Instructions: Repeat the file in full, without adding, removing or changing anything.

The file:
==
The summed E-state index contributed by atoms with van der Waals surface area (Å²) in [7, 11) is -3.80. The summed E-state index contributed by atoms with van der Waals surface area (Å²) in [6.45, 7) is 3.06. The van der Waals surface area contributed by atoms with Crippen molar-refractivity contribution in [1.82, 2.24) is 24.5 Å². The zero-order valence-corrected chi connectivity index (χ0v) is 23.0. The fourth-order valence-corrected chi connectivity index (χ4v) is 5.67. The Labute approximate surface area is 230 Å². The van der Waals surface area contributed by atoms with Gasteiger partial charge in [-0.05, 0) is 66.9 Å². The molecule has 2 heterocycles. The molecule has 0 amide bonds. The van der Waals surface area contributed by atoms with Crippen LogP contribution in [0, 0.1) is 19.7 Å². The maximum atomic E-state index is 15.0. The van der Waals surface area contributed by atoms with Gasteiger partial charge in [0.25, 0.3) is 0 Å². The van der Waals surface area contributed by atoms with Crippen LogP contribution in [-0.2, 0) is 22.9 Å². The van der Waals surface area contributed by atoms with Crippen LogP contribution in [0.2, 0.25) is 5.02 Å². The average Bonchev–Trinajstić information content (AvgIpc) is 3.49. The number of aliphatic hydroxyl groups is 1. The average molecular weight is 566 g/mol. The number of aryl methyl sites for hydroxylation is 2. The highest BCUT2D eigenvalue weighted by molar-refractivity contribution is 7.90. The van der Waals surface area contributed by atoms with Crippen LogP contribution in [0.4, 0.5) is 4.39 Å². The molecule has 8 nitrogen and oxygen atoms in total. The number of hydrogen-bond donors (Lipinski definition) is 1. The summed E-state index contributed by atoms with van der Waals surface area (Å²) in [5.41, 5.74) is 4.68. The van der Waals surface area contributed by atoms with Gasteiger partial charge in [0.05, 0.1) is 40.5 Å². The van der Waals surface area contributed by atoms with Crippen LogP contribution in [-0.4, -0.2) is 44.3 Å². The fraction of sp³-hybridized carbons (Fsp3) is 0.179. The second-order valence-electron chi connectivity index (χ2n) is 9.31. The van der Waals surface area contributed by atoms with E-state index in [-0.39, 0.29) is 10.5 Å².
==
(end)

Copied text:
The summed E-state index contributed by atoms with van der Waals surface area (Å²) in [7, 11) is -3.80. The summed E-state index contributed by atoms with van der Waals surface area (Å²) in [6.45, 7) is 3.06. The van der Waals surface area contributed by atoms with Crippen molar-refractivity contribution in [1.82, 2.24) is 24.5 Å². The zero-order valence-corrected chi connectivity index (χ0v) is 23.0. The fourth-order valence-corrected chi connectivity index (χ4v) is 5.67. The Labute approximate surface area is 230 Å². The van der Waals surface area contributed by atoms with Gasteiger partial charge in [-0.05, 0) is 66.9 Å². The molecule has 2 heterocycles. The molecule has 0 amide bonds. The van der Waals surface area contributed by atoms with Crippen LogP contribution in [0, 0.1) is 19.7 Å². The maximum atomic E-state index is 15.0. The van der Waals surface area contributed by atoms with Gasteiger partial charge in [0.25, 0.3) is 0 Å². The van der Waals surface area contributed by atoms with Crippen LogP contribution in [-0.2, 0) is 22.9 Å². The van der Waals surface area contributed by atoms with Crippen LogP contribution in [0.2, 0.25) is 5.02 Å². The average Bonchev–Trinajstić information content (AvgIpc) is 3.49. The number of aliphatic hydroxyl groups is 1. The average molecular weight is 566 g/mol. The number of aryl methyl sites for hydroxylation is 2. The highest BCUT2D eigenvalue weighted by molar-refractivity contribution is 7.90. The van der Waals surface area contributed by atoms with Crippen LogP contribution in [0.4, 0.5) is 4.39 Å². The molecule has 8 nitrogen and oxygen atoms in total. The number of hydrogen-bond donors (Lipinski definition) is 1. The summed E-state index contributed by atoms with van der Waals surface area (Å²) in [5.41, 5.74) is 4.68. The van der Waals surface area contributed by atoms with Gasteiger partial charge in [0.05, 0.1) is 40.5 Å². The van der Waals surface area contributed by atoms with Crippen LogP contribution in [-0.4, -0.2) is 44.3 Å². The fraction of sp³-hybridized carbons (Fsp3) is 0.179. The second-order valence-electron chi connectivity index (χ2n) is 9.31. The van der Waals surface area contributed by atoms with E-state index in [-0.39, 0.29) is 10.5 Å².